BRISTOL - The couple behind Better Half Brewing are still working on renovating the microbreweryâ€™s North Main Street location and expecting brewing equipment to arrive soon from Oregon.
The biggest obstacle to their goal of opening by early April is the partial shutdown of the federal government.
Things were going pretty smoothly for a new business, said Rachel Haseltine. She and her husband, Michael, are working to get their microbrewery going at 59 N. Main St., in the old CVS building.
At the beginning of November, they applied for their license to brew beer and serve it to the public from the federal Alcohol and Tobacco Tax and Trade Bureau, a division of the Treasury Department known as the TTB.
â€śThere is usually a pretty long wait period for the license, and we heard from the TTB toward the end of December that they just needed a few changes in our application,â€ť Haseltine said. â€śThen the government suddenly shut down right after that, so thereâ€™s no one there to call to talk to there about how to get those changes made. We need to open before we can move forward.â€ť
The Haseltines had originally planned to open their microbrewery in the old Bristol Press building, at 99 Main St., last summer before switching to the formerNorth Main Street CVS.
â€śEverything has just worked out in our favor so far, so weâ€™re just hoping it all works out for the best and weâ€™ll be able to open when weâ€™re ready,â€ť Haseltine said.
â€śSo weâ€™re continuing to do everything that we can on our end, so when the government is open again weâ€™ll be able to continue with the process,â€ť she added.
However, she is aware that applications for new breweries and for new beer labels from existing breweries are probably piling up at the TTB.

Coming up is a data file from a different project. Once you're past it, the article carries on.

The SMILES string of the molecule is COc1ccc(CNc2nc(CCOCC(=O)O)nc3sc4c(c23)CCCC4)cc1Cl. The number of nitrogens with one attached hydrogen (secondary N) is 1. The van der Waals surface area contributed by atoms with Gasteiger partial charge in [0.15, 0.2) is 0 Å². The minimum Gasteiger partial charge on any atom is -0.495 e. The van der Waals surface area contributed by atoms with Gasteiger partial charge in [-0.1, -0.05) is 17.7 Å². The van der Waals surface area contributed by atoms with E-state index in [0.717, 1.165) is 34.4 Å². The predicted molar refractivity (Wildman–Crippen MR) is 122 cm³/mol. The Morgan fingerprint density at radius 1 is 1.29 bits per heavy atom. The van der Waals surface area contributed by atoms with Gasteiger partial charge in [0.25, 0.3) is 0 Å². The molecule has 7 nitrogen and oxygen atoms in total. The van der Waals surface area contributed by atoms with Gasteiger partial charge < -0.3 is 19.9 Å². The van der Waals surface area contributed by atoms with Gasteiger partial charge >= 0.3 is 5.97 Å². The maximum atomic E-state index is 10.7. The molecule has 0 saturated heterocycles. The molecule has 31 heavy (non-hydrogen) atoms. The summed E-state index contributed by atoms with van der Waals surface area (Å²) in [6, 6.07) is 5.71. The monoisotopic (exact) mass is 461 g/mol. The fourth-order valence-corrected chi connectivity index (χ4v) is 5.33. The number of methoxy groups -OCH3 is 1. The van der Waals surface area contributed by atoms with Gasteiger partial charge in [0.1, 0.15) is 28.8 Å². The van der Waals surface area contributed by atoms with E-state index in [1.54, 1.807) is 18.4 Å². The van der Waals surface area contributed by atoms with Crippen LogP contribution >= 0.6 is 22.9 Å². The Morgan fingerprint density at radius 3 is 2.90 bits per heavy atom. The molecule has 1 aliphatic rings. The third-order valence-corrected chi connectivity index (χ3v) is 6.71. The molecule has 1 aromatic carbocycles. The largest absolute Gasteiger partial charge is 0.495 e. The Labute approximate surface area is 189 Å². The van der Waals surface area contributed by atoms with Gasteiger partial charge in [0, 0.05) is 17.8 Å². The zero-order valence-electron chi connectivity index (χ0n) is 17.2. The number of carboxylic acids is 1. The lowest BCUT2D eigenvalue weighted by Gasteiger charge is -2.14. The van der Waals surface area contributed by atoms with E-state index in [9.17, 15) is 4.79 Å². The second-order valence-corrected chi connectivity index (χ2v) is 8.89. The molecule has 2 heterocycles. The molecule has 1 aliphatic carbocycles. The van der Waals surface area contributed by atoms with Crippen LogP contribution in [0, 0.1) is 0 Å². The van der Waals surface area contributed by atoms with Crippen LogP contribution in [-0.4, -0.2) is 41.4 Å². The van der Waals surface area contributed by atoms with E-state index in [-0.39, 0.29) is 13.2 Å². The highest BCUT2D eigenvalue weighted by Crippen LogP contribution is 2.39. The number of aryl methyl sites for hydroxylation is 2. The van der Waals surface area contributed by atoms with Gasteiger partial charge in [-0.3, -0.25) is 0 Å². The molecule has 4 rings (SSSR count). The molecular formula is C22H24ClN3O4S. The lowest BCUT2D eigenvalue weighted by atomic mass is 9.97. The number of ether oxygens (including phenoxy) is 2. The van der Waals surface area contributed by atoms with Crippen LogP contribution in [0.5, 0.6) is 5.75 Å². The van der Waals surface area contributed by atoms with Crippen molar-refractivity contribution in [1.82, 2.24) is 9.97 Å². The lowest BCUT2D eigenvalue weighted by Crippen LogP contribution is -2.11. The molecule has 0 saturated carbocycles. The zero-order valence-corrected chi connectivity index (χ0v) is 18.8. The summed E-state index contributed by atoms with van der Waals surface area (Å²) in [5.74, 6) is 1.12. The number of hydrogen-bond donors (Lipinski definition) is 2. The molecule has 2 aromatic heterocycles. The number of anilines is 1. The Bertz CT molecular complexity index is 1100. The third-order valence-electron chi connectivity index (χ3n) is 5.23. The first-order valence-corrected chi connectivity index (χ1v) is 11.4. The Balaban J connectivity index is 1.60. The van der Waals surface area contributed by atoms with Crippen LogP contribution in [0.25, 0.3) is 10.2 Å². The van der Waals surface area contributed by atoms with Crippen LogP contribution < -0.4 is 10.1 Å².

â€śI know our license was assigned to somebody, so itâ€™s on somebodyâ€™s desk,â€ť she said. â€śI havenâ€™t spoken to that person yet because of the shutdown, but weâ€™re hoping that once theyâ€™re allowed to go back to work weâ€™ll be able to contact them and be able to move through the process.â€ť
However, if their application process doesnâ€™t get moving by February, there could problems.
â€śWe have to start paying on our equipment by then, so thatâ€™s why we were hoping to be open in April so we could start getting revenue coming in,â€ť Haseltine said. â€śWe have to pay rent on our facility too. Luckily, the owner has been very accommodating for us but people can only be understanding for so long.â€ť
â€śWeâ€™re trying to be as optimistic as possible, but we feel bad for everybody who is out of a job, and for other breweries that have product but canâ€™t get labels to send it out,â€ť she said. â€śSo we encourage everybody to go to their local brewery because you can get their beer there even if they canâ€™t send it out to you.â€ť
Any microbrewery that has labels that are already approved can serve and sell their beer, Haseltine noted.
â€śSmall breweries are always experimenting with different flavors, different ingredients, that all needs to be approved by the TTB. Thatâ€™s one of my favorite things, actually, about brewing is the experimenting and thatâ€™s at a complete standstill because they canâ€™t anything approved to be sent out.â€ť
Susan Corica can be reached at 860-973-1802 or email@example.com.